The Little Things Matter Analysis

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Often enough people lose sight of what’s important. Why they began in the first place or where they’re headed may have become distorted in trying to get where they want to go. These ideas are addressed in Huffington Post’s September 2nd issue. Whitney Koenig’s article, "Reflections of a Nurse: The Little Things Matter,” utilizes ethos, pathos, and repetition to drive home the significance in seemingly trivial tasks. Her argument is directed at a fellow nurse, whom she hears decry passing out trays after her tedious time spent in nursing school. Koenig establishes her credibility immediately, insisting she would have scolded her coworker’s attitude if it weren’t for the myriad of things for her to do as a nurse too. Going off her ethos she declares,…show more content…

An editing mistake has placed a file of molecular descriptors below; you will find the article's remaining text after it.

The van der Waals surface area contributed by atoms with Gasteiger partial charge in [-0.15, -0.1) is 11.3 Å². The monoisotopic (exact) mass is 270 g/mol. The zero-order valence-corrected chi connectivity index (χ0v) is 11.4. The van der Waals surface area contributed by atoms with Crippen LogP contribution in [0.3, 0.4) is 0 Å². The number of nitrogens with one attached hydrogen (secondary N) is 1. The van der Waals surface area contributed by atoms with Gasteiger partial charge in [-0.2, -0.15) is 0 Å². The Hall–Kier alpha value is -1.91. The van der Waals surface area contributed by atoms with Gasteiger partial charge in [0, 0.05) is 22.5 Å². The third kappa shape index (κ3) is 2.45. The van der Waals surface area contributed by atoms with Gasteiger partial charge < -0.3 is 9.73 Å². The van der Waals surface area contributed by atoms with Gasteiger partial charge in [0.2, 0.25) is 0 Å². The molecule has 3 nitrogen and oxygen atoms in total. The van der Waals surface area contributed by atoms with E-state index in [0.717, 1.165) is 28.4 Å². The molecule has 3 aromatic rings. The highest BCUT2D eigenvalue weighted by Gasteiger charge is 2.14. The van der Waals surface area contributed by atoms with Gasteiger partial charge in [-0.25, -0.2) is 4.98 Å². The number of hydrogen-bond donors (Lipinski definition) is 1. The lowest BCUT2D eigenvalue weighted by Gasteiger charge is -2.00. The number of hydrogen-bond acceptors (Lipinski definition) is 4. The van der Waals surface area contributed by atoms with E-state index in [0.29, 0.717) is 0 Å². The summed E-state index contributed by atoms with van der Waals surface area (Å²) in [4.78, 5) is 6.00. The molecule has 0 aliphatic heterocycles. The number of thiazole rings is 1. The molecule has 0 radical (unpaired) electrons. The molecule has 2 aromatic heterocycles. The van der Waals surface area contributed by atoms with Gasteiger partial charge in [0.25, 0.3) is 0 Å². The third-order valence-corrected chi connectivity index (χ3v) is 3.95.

Here, her repetition comes into play, as she weaves together a long string of mediocre tasks they typically perform for every patient. Sometimes feeding them bite by bite, repositioning them an excessive amount, not only bathing them but applying lotion and deodorant, combing their hair, and yes, “pass trays with a smile.” As if laying down instructions for her coworker, she asserts “you” into every scenario. This repetition asserts the responsibility the nurse has to do all these things genuinely. The reason they do these things are to humanize and comfort the people who can really use it. Their duty extends to more serious matters as well, though. Koenig’s repetition persists to explain thoroughly that their job is to carry that comfort through to even more serious, “exciting,” scenarios. Having to check vitals in critical patients or consort with families under enormous stress, change (and by extension see and smell) infected or revolting wounds. By seamlessly weaving together an idea of a nurse’s extensive role, she is very successful in conveying her point. While her fellow nurse denounces the simplicity in passing out trays, she missed the enormity of significance behind it and fellow ‘trivial’
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